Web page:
Donna Y. Ferris shares how her drinking escalated during the pandemic and the gift that came from it.
My Drinking Escalated During The Pandemic
I will never forget the day. It was March 13, 2020, and like most moms, I was grabbing essentials at the grocery store. Toilet paper, paper towels, canned soup, lunchmeat, cheese, cereal, almond milk — and six bottles of chardonnay.
The day was memorable, of course, because it marked the beginning of the pandemic here in the U.S. — but it stuck with me for another reason. It was the first time I seriously questioned my alcohol consumption.
See I was the only person in my house who drank. That chardonnay was all for me. And by the end of that first week, I’d joined four wine clubs.
And I wasn’t alone.
US Drinking Escalated During The Pandemic
According to a study by the research organization RTI International, the proportion of people exceeding drinking guidelines (four drinks a day for men and 14 drinks per week / three drinks a day and seven drinks per week for women) increased to 39% between February and November 2020 (the last data they received). And more women reported exceeding recommended drinking guidelines than men between April and November 2020.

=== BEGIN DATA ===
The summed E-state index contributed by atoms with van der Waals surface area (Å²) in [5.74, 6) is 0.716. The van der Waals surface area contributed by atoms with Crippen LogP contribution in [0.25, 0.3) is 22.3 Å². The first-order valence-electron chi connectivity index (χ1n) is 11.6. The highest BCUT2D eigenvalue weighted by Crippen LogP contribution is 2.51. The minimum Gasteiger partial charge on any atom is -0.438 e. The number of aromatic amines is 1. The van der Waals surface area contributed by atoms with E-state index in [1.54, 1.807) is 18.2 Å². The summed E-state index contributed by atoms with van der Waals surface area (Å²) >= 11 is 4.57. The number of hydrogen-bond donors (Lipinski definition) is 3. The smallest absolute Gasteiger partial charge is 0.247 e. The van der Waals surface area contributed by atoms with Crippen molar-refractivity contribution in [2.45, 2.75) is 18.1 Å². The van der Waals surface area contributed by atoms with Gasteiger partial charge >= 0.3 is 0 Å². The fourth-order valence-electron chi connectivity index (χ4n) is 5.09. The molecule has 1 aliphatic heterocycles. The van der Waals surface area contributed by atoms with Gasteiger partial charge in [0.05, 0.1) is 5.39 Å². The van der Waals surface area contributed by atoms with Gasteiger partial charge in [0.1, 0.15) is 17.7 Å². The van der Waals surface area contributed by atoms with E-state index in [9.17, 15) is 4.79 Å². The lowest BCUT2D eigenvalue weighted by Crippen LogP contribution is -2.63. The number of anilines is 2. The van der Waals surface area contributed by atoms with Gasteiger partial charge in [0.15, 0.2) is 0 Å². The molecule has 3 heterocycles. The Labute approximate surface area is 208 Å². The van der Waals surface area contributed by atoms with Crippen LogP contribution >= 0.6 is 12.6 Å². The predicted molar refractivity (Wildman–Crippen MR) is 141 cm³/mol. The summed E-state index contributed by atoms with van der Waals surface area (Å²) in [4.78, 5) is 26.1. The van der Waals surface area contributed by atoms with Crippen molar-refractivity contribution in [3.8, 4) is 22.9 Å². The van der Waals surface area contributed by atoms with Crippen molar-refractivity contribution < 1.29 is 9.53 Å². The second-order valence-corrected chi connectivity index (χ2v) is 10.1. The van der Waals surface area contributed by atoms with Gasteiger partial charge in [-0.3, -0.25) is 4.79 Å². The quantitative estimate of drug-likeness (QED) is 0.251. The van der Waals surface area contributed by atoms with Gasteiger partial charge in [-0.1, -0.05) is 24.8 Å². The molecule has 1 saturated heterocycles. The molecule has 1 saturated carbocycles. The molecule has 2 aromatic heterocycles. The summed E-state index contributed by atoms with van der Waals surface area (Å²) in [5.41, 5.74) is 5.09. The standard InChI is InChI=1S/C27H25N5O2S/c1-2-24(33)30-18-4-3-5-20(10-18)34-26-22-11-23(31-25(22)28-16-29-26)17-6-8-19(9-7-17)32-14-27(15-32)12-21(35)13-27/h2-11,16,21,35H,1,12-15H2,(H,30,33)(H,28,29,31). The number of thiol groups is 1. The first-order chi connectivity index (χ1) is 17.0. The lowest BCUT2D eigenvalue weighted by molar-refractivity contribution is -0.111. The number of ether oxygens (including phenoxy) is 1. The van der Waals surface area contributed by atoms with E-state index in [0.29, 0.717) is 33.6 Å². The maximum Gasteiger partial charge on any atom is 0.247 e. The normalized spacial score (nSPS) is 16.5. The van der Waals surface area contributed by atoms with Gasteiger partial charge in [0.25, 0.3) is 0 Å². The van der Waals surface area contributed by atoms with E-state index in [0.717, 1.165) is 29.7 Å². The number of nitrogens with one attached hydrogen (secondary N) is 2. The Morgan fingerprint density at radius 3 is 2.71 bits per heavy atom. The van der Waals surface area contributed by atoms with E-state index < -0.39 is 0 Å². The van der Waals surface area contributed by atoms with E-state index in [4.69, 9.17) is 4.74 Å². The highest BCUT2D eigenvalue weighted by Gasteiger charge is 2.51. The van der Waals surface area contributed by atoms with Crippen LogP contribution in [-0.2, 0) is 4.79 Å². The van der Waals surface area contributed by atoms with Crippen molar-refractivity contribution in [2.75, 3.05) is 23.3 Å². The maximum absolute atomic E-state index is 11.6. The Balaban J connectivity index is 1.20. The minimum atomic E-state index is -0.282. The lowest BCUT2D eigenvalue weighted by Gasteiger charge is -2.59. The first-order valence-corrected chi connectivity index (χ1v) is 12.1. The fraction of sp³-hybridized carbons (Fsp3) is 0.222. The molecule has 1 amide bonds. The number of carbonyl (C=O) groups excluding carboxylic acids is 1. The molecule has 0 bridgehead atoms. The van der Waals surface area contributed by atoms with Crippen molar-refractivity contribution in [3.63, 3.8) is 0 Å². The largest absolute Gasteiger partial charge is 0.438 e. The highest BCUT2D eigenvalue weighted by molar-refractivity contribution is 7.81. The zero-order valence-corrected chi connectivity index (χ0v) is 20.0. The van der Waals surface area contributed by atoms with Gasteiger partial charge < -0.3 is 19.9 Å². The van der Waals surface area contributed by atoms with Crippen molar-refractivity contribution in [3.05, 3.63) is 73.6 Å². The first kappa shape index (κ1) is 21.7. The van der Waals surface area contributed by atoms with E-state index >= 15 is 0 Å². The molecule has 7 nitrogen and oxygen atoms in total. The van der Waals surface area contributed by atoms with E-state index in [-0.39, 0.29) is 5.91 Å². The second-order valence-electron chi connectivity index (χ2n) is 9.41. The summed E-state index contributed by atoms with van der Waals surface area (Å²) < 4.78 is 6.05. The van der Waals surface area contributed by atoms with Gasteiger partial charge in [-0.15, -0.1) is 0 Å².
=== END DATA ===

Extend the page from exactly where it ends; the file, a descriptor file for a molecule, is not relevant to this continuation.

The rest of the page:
“Women are more likely to use alcohol to cope with stress, depression and anxiety, and all these are a natural response to the COVID-19 pandemic,” said Caroline Barbosa, Ph.D., a health economist at RTI. “Alcohol consumption among women has been on the uptick for the past two decades, and our study suggests the pandemic may only exacerbate that trend.”
My Gift From The Pandemic
Sure, I’d written more than one scene where I blacked out or drank to cope with spousal betrayal and grief. But didn’t everyone do that? I’m not an alcoholic, am I?
Google’s response to this question is a list of the signs of a drinking problem. Which scared me so much I opened a bottle of wine and turned on the “Housewives” for comfort.
Several days later, on a walk listening to a “Ten Percent Happier” podcast with guest Annie Grace, I stopped in the middle of the sidewalk to sign up for the free “Alcohol Experiment.” Its 30-day “just try it” approach sounded perfect for gray-area drinkers, which is where I saw myself. It allows us to be curious about sobriety without feeling it’s an all-or-nothing enterprise. They augment the program with Facebook support groups whose members are going through the same process. There are a lot of people jumping on this bandwagon. Some call it a sober revolution.